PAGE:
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The Pretrial Services Officer's Role

There are 94 federal judicial districts nationwide. Within the U. S. Probation & Pretrial Services Office, there is a pretrial unit. The unit's role in the U. S. Courts system is to collect, verify, and report to the judicial officer, prior to the pretrial release hearing, background information pertaining to individuals charged with a federal criminal offense, including information relating to any danger that the release of such person may pose to any other person or the community, and, where appropriate, include a recommendation as to whether such individual should be released or detained. If release is recommended, the officer recommends appropriate conditions of release.

U.S. pretrial services officers make an important contribution to the federal criminal justice process. Their mission is to investigate and supervise, if released, individuals who have been charged with a federal criminal offense. Officers' responsibilities require them to work not only with federal judges and other court professionals, but with U.S. attorneys, defense attorneys, state and local law enforcement agents, and treatment providers. Officers deliver services that benefit the court, the community, and the defendant. Their primary duties are described below.

Investigation


Officers investigate defendants for the court by gathering and verifying information about them. Investigations include:

  • Interviews with defendants to find out about their backgrounds, including family, education,
    employment, finances, physical and mental health, and alcohol or drug abuse before a person’s
    first appearance in court.
  • Criminal history checks
  • Interviews with other people who can provide helpful information, such as family members,
    employers, and law enforcement officials.
  • Reviews records, such as court, school, military, financial and employment.
  • Presumes the defendant is innocent until proven guilty. The officer does not discuss the alleged
    offense or the defendant’s guilt or innocence during the interview, or give the defendant legal advice
    or recommend an attorney.

Report Preparation

Based on their investigations, officers prepare reports the court relies on to make informed release/detention decisions. The pretrial services report:

  • Recommends whether to release or detain the defendant.
  • Addresses whether the defendant is likely to remain law abiding and return to court as required.
  • Recommends release conditions for the court to impose if the defendant is released rather than
    detained without bond. These must be the least restrictive conditions that will reasonably assure the
    defendant appears in court and safety to the community. Release conditions are tailored to the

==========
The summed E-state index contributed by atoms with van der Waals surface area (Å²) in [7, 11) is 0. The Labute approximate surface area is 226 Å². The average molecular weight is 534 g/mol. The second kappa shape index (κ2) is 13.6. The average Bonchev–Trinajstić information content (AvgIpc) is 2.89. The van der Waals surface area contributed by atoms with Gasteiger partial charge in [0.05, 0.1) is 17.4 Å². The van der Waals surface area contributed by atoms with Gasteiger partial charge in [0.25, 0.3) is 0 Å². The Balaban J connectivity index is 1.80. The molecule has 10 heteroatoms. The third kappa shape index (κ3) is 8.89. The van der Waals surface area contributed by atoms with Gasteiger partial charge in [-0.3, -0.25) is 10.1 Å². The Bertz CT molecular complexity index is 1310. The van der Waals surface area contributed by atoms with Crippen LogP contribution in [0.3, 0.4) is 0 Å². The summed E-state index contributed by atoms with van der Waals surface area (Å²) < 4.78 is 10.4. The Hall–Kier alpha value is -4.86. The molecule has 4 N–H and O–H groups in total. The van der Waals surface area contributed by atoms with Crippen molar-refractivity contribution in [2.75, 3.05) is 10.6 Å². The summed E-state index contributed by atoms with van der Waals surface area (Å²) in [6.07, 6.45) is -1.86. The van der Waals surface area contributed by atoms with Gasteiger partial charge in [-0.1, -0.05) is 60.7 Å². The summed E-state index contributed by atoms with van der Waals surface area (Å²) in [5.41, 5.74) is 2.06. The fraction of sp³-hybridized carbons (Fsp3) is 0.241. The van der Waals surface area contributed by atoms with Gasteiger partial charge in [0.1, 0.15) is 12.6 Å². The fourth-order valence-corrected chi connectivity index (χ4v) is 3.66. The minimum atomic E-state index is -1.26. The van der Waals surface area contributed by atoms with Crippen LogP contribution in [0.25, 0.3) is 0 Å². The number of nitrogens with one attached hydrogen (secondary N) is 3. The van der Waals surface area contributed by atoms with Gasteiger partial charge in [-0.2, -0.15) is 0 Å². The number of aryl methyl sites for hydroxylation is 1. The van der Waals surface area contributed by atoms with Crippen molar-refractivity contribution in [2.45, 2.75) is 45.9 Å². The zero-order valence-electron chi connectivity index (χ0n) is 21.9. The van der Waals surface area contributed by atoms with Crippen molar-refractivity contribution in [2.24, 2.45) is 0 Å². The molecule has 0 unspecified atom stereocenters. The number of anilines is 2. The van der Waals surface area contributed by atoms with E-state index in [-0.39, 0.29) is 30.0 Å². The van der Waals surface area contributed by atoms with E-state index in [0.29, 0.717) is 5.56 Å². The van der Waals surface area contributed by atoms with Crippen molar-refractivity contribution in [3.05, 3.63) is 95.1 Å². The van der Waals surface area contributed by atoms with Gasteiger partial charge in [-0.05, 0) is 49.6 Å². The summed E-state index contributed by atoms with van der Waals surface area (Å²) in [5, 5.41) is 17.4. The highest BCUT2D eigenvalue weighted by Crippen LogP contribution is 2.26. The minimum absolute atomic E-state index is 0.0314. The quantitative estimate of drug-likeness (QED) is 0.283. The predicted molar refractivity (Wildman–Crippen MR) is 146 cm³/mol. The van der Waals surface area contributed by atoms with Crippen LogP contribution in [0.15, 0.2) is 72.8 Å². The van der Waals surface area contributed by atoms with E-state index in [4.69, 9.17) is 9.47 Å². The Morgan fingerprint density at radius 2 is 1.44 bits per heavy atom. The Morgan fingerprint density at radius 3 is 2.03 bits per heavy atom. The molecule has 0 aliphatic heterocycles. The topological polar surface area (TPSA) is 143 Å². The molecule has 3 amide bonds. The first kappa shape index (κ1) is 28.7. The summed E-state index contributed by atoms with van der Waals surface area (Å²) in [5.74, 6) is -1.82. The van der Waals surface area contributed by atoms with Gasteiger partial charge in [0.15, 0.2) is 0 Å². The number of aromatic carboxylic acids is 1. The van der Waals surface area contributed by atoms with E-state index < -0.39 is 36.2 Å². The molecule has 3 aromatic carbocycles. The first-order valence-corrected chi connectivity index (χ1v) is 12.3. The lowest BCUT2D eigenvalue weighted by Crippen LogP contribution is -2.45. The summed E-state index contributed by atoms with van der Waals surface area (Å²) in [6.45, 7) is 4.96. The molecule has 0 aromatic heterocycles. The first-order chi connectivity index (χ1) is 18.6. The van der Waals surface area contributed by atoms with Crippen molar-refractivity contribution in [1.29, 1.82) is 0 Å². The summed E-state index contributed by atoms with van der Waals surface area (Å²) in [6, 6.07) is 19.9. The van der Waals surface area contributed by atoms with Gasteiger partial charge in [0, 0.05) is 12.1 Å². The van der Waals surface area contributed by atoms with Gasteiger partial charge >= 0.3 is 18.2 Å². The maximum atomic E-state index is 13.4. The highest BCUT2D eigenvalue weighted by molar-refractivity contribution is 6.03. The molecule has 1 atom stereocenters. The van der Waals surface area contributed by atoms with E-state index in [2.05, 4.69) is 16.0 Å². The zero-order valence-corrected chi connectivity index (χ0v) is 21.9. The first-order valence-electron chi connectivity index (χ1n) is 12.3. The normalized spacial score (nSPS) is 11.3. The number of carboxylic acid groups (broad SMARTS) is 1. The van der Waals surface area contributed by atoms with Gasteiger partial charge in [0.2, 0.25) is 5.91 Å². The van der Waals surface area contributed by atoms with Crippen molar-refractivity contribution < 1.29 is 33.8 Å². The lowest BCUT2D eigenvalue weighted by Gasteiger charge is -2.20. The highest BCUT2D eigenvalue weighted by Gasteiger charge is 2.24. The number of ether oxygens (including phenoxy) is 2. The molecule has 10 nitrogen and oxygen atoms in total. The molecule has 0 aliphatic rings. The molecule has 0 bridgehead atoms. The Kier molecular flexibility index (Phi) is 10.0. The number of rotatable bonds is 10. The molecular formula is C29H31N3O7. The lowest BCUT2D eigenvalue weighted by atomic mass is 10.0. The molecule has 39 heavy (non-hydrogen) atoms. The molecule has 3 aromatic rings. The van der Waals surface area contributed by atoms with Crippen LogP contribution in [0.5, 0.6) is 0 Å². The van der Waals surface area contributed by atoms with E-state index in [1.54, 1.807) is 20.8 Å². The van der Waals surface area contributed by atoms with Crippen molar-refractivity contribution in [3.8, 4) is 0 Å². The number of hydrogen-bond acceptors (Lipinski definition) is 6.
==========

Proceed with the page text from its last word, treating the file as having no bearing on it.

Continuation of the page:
individual. For example, the defendant may be required to drug test, attend drug or mental health
    treatment, find and keep a job, or be placed on electronic GPS monitoring.

Conditions of Release

The officer recommends conditions of release in the bail report. These are the conditions under which the court releases the defendant to the community pending their criminal case. When supervision begins, the officer assigned to supervise the defendant fully explains the conditions of release and the consequences of not complying with them.

Supervision

Pretrial Services officers supervise defendants released pending the outcome of their case. In supervising defendants, officers:

  • Make sure they comply with the release conditions set by the court and address any issues that affect
    their ability to comply.
  • Monitor them through phone calls and personal contacts, including meeting with them in the office and
    in the community.
  • Monitor them through contacting others, including family members, employers, and treatment
    providers.
  • Direct them to services to help them, such as substance abuse or mental health treatment, medical
    care, training, or employment assistance - as ordered by the court.
  • Manage any risk they pose to individuals or the community by verifying their employment, monitoring
    their associates, restricting their travel, and taking other actions to make sure they’re obeying the law.

Special Skills and Responsibilities

Some officers use special skills, work with particular caseloads, and take on specialized responsibilities to further investigation, supervision, and officer safety goals. Experience, on-the-job training, and training from outside sources prepare officers for specialist positions. For example, drug and alcohol treatment specialists closely supervise drug- or alcohol-dependent defendants, require them to undergo drug testing, and arrange for appropriate treatment such as detoxification or counseling. Mental health treatment, home confinement, GPS, employment, and firearms are some other specialty areas.

Other

The U. S. Probation and Pretrial Services Office also investigates cases referred to them by the U. S. Attorney’s Office for diversion appropriateness. Diversion is where the U. S. Attorney will hold off from filing criminal charges for a period of time (1 year most common) and, if a divertee abides by the conditions of the diversion agreement, no formal charges will be filed.

 

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